How to Negotiate on the Price of a Home

Written By Scott Kessman
Last updated August 23, 2021

Note: We receive a commission for purchases made through the links on this site. Our sponsors, however, do not influence our editorial content in any way.

buying a house
Money Saving Tips
August 23, 2021

Simple. Thrifty. Living.

Buying a new home is always an exciting and adventurous prospect. But sometimes the housing market is a seller’s market, which means home prices have risen or are rising. But that doesn’t mean you will always need to pay a higher price. There are several methods and tips you can use to learn how to negotiate a home price in your favor.

Consider some of the following tips and you’ll gain a better understanding of how to negotiate home price.

There may be times when you are worried about haggling over a home price. The current housing market after COVID-19 lockdowns is a perfect example. Instead of learning how to negotiate home price, buyers are actually offering much more than the seller’s asking price. But it’s important to realize that a home price can be negotiated even after an offer is accepted. More about that in a bit.

A housing market like the one we are seeing in 2021 demands the expertise of a savvy real estate agent. An agent with a good understanding of the market and of other important aspects related to home sales can help you navigate these troubling waters.

Foreclosed Homes

Even more beneficial, an experienced real estate agent can sometimes find homes for sale that aren’t listed yet, such as foreclosed homes. Or homes that for some reason haven’t caught a lot of attention yet. This can give you an edge in making an offer. The real estate agent can also offer more insight on how to negotiate home price and act as the go-between with the seller’s agent.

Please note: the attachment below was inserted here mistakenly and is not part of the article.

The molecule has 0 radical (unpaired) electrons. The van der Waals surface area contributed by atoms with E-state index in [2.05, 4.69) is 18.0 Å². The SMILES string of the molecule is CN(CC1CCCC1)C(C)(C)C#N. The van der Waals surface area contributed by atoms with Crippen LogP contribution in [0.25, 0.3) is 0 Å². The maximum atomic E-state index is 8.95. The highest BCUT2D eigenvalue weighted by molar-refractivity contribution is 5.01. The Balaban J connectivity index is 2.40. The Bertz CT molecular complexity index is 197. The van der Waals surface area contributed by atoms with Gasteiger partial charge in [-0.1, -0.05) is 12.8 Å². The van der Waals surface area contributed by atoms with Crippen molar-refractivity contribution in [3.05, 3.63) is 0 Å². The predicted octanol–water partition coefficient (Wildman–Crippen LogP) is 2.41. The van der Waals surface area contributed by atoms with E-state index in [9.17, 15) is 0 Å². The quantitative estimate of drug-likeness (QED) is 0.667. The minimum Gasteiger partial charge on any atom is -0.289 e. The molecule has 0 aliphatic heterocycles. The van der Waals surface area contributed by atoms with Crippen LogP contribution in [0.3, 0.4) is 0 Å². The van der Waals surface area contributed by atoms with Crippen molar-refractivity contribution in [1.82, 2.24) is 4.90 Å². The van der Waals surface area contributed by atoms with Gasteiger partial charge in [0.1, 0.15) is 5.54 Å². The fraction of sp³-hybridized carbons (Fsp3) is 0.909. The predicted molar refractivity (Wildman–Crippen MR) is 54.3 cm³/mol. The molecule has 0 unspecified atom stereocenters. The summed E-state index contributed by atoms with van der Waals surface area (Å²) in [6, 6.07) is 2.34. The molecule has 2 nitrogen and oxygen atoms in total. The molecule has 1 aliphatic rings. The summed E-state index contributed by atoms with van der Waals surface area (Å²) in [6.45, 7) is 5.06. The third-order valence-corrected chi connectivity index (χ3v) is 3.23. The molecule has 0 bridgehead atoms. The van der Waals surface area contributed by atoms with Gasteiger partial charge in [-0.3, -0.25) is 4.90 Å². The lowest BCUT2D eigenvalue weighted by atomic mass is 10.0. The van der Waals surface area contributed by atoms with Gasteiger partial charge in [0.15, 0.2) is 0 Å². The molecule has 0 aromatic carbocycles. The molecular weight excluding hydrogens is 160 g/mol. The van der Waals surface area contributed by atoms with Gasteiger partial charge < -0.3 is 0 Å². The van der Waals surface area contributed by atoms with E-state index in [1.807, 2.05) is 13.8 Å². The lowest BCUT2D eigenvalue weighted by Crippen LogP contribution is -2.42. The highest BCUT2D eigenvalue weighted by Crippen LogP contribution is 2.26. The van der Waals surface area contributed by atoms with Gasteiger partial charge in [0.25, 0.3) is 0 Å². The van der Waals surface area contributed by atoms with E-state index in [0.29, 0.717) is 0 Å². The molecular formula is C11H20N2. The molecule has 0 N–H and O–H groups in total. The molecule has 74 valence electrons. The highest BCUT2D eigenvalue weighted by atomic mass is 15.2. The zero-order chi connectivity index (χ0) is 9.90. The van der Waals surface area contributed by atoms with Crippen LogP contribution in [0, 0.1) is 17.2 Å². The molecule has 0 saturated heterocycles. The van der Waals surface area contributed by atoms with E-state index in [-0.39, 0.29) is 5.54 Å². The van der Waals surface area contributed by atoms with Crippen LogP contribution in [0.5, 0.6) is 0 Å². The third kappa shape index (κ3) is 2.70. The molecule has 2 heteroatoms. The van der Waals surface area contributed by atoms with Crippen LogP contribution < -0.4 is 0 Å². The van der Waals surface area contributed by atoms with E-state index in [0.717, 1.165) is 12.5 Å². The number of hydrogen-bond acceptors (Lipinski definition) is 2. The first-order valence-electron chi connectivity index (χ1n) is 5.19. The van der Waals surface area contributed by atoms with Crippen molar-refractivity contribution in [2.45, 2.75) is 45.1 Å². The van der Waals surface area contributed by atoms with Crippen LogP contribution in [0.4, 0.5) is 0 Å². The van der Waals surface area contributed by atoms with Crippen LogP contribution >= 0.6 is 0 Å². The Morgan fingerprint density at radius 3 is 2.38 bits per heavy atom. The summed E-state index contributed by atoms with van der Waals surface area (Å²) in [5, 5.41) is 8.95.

A lot of factors come into play when determining if you can successfully negotiate a lower price on a home. A key factor to look at is how motivated the seller is. If the home has been on the market a while, the seller might be more motivated to accept a lower offer. Likewise, if not many offers have been made. On the other hand, if they have declined a lot of offers, it could mean they aren’t really that motivated to sell. Or it could mean they are holding out for a higher offer.

Expertise of an Agent

Once again, the expertise of a real estate agent will be very beneficial here. Sometimes the agent will be privy to details about the seller or the listing that can help. For example, the seller may need to sell the home quickly due to a divorce or a lien on the home. An agent who knows these things can use this knowledge to help you negotiate a lower sales price. They can also help you avoid making a mistake in choosing a particular home.

Remember when it was mentioned above that you can negotiate a home price even after an offer was accepted? The inspection is one of the reasons why you can do this. During the due diligence period, you are allowed to get a home inspection done. After the home inspector evaluates the home and surrounding yard, he will provide you with a detailed report.

Inspection